Azareen Van der Vliet Oloomi discusses her novel Call Me Zebra and why she believes "Writing is an act of communication, a gesture of affection and empathy toward others, a form of call & response."
In her tragicomic third collection, Barnett speaks carries philosophy into the everyday and asks, what are we to do with the endangered human hours that remain to us? Human Hours measures time with quiet bravura: by counting a lover’s breaths; by remembering a father’s space-age watch. "These unforgettable poems," writes Claudia Rankine, "draw us into the precarious nature of being human."
In seventy poems bearing the same title, Terrance Hayes explores the meanings of American, the country's past and future eras and errors, and its dreams and nightmares. The Los Angeles Times calls the latest book by Hayes "the right poetry collection for right now."
In the aftermath of Superstorm Sandy, a disillusioned do-gooder named Kate meets Jaap, a charismatic European making a film about the 1911 fire that burned Coney Island’s Dreamland amusement park to ashes. Desperate for something to live for, Kate buys a ticket on the thrill ride of Jaap’s passion. The only trick is to keep the roller coaster from running off the rails before it destroys them all.
Tucker, a young veteran, returns from war to work for a bootlegger. He falls in love and starts a family, but when his family is threatened, Tucker is pushed into violence, which changes everything. The story of people living off the in a backwoods Kentucky world of shine-runners and laborers, Country Dark is a novel about a man who just wants to protect those he loves.
When Arab scholar Adham goes to London in 1967 with his new wife to give a talk, he has no idea his trip will end on a life-changing pivot point. After war suddenly breaks out in his homeland, what should he do? The Vagrant Trilogy follows each fork in that road, allowing the audience to experience his parallel lives, love and losses. Seen together in one epic showing, the plays speak to the psychic effects of displacement not just for Palestinians, but for all of us.
Part diary, part collage, part textbook for a new School of Impulse, Camp Marmalade assembles a perverse and giddy cultural archive, a Ferris wheel of aphorisms, depicting a queer body amidst a dizzying flow of sensations, dreams, and distillations. "This book presents a hallucinatory glimmer of what that life might be without granting precedence to any single method," declares Bookforum.
In Junk, a narrator ponders illusions of security, sense of self, and indigenous identity. Pico explores the anxiety of utility, the loss of a boyfriend, plus Janet Jackson and Chili Cheese Fritos. "Junk," says writer Jenny Zhang, "is a true American odyssey."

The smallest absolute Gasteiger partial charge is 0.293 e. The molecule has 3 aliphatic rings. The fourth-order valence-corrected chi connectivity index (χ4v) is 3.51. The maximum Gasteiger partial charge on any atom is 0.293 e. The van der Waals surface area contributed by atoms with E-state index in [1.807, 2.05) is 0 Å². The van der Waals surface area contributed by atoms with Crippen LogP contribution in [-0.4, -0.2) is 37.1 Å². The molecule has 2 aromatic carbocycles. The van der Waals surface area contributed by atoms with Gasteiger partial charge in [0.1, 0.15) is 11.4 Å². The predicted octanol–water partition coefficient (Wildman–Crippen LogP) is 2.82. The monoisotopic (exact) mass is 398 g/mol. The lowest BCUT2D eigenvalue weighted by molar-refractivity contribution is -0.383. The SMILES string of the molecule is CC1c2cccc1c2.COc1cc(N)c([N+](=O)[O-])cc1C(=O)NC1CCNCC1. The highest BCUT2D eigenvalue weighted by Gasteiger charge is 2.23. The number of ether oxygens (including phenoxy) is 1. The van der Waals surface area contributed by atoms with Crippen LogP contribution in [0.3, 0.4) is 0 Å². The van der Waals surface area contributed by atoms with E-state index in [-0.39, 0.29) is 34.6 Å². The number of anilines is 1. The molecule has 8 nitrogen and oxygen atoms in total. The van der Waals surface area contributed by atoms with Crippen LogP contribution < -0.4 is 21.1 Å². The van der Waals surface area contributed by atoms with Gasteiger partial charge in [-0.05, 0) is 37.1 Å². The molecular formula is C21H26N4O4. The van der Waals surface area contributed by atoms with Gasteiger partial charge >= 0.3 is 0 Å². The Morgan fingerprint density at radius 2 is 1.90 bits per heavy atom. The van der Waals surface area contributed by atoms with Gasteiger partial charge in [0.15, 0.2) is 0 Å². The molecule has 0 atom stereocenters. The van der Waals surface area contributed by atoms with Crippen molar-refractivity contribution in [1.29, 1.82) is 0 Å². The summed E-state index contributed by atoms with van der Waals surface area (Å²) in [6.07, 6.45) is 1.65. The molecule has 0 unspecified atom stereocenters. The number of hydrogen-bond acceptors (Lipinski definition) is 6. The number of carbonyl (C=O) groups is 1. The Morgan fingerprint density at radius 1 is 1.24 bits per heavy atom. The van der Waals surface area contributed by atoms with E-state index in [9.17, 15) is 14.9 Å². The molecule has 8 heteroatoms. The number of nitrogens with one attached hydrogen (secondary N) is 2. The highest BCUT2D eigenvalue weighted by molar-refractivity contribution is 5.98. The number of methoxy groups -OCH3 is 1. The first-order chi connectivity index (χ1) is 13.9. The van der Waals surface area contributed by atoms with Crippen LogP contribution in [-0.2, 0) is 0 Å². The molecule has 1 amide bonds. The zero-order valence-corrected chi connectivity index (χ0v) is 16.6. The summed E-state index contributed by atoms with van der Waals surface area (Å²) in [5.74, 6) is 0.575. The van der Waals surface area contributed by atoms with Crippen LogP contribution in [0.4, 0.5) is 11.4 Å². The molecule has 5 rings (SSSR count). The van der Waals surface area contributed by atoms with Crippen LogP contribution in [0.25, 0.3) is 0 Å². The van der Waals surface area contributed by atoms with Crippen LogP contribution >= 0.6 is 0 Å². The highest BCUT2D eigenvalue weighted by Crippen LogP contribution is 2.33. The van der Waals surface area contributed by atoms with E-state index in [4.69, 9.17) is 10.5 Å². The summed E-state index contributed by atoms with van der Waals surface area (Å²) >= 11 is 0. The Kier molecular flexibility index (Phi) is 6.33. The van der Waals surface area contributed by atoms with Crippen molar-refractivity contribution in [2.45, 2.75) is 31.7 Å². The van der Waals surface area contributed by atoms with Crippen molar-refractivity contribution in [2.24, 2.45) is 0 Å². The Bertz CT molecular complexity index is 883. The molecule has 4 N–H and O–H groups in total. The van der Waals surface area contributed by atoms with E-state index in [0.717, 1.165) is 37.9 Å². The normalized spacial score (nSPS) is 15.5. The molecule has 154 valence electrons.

In Wade in the Water, Tracy K. Smith ties America’s contemporary moment both to the nation’s fraught founding history and to a sense of the everlasting. Smith explores what it means to be a citizen, a mother, and an artist in a collection the New York Times calls "scorching."
Vollmann explores a topic that will define the generations to come: the factors and human actions that have led to global warming. Featuring Vollmann's signature encyclopedic research, No Immediate Danger, builds up a powerful, sobering picture of the ongoing nightmare of Fukushima. The Washington Post calls the book "a feverish, sprawling archive of who we are, and what we’ve wrought.”
How to Write an Autobiographical Novel is Chee’s manifesto on the entangling of life, literature, and politics, and how the lessons learned from a life spent reading and writing fiction have changed him. In these essays, he examines some of the most formative experiences of his life and the nation’s history. BuzzFeed's Isaac Fitzgerald says "Alexander Chee is one of the best living writers of today. If he’s not already a household name, he needs to be."
In what NPR calls a "penetrating meditation on loss," a woman unexpectedly loses her best friend, then finds herself burdened with the unwanted dog he has left behind. The woman refuses to be separated from the dog, and, determined to read its mind and fathom its heart, she comes dangerously close to unraveling - but also discovers the rich rewards of companionship.
Asymmetry explores inequities in age, power, and justice. Told in three unique sections, the novel tells the story of an aspiring novelist’s coming-of-age and an Iraqi-American detained by immigration officers. "Halliday is knowing," Time Magazine writes, "about isolation, dissatisfaction and the pain of being human."